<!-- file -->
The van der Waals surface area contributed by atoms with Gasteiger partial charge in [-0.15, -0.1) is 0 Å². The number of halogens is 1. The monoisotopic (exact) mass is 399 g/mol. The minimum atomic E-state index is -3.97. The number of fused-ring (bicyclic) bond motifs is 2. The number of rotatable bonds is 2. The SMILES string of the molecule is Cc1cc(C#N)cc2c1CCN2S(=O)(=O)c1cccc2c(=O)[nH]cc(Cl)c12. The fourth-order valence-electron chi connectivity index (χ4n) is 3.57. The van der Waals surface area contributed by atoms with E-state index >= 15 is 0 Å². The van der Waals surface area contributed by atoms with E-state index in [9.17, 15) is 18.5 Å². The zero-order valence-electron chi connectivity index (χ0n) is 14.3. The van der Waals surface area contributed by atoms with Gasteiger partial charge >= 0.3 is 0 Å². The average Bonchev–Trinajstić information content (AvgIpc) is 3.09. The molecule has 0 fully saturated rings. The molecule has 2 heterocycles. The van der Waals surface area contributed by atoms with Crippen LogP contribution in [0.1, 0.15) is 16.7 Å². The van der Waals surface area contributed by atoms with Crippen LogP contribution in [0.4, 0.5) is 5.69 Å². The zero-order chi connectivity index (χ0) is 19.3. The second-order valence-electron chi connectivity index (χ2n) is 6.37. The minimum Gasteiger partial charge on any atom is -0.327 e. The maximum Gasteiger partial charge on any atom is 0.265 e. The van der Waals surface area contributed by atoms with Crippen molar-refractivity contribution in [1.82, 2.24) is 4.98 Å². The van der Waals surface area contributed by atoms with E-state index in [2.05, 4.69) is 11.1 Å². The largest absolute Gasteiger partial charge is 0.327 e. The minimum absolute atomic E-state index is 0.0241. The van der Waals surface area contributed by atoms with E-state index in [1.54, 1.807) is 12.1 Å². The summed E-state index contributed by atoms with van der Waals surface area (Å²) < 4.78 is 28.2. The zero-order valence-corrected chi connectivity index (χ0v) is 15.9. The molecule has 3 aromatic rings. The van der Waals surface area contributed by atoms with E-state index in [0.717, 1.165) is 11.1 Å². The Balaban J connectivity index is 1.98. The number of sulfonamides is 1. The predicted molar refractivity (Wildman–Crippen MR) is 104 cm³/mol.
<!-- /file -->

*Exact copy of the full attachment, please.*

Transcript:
The van der Waals surface area contributed by atoms with Gasteiger partial charge in [-0.15, -0.1) is 0 Å². The number of halogens is 1. The monoisotopic (exact) mass is 399 g/mol. The minimum atomic E-state index is -3.97. The number of fused-ring (bicyclic) bond motifs is 2. The number of rotatable bonds is 2. The SMILES string of the molecule is Cc1cc(C#N)cc2c1CCN2S(=O)(=O)c1cccc2c(=O)[nH]cc(Cl)c12. The fourth-order valence-electron chi connectivity index (χ4n) is 3.57. The van der Waals surface area contributed by atoms with E-state index >= 15 is 0 Å². The van der Waals surface area contributed by atoms with E-state index in [9.17, 15) is 18.5 Å². The zero-order valence-electron chi connectivity index (χ0n) is 14.3. The van der Waals surface area contributed by atoms with Gasteiger partial charge >= 0.3 is 0 Å². The average Bonchev–Trinajstić information content (AvgIpc) is 3.09. The molecule has 0 fully saturated rings. The molecule has 2 heterocycles. The van der Waals surface area contributed by atoms with Crippen LogP contribution in [0.1, 0.15) is 16.7 Å². The van der Waals surface area contributed by atoms with Crippen LogP contribution in [0.4, 0.5) is 5.69 Å². The zero-order chi connectivity index (χ0) is 19.3. The second-order valence-electron chi connectivity index (χ2n) is 6.37. The minimum Gasteiger partial charge on any atom is -0.327 e. The maximum Gasteiger partial charge on any atom is 0.265 e. The van der Waals surface area contributed by atoms with Crippen molar-refractivity contribution in [1.82, 2.24) is 4.98 Å². The van der Waals surface area contributed by atoms with E-state index in [2.05, 4.69) is 11.1 Å². The largest absolute Gasteiger partial charge is 0.327 e. The minimum absolute atomic E-state index is 0.0241. The van der Waals surface area contributed by atoms with E-state index in [1.54, 1.807) is 12.1 Å². The summed E-state index contributed by atoms with van der Waals surface area (Å²) < 4.78 is 28.2. The zero-order valence-corrected chi connectivity index (χ0v) is 15.9. The molecule has 3 aromatic rings. The van der Waals surface area contributed by atoms with E-state index in [0.717, 1.165) is 11.1 Å². The Balaban J connectivity index is 1.98. The number of sulfonamides is 1. The predicted molar refractivity (Wildman–Crippen MR) is 104 cm³/mol.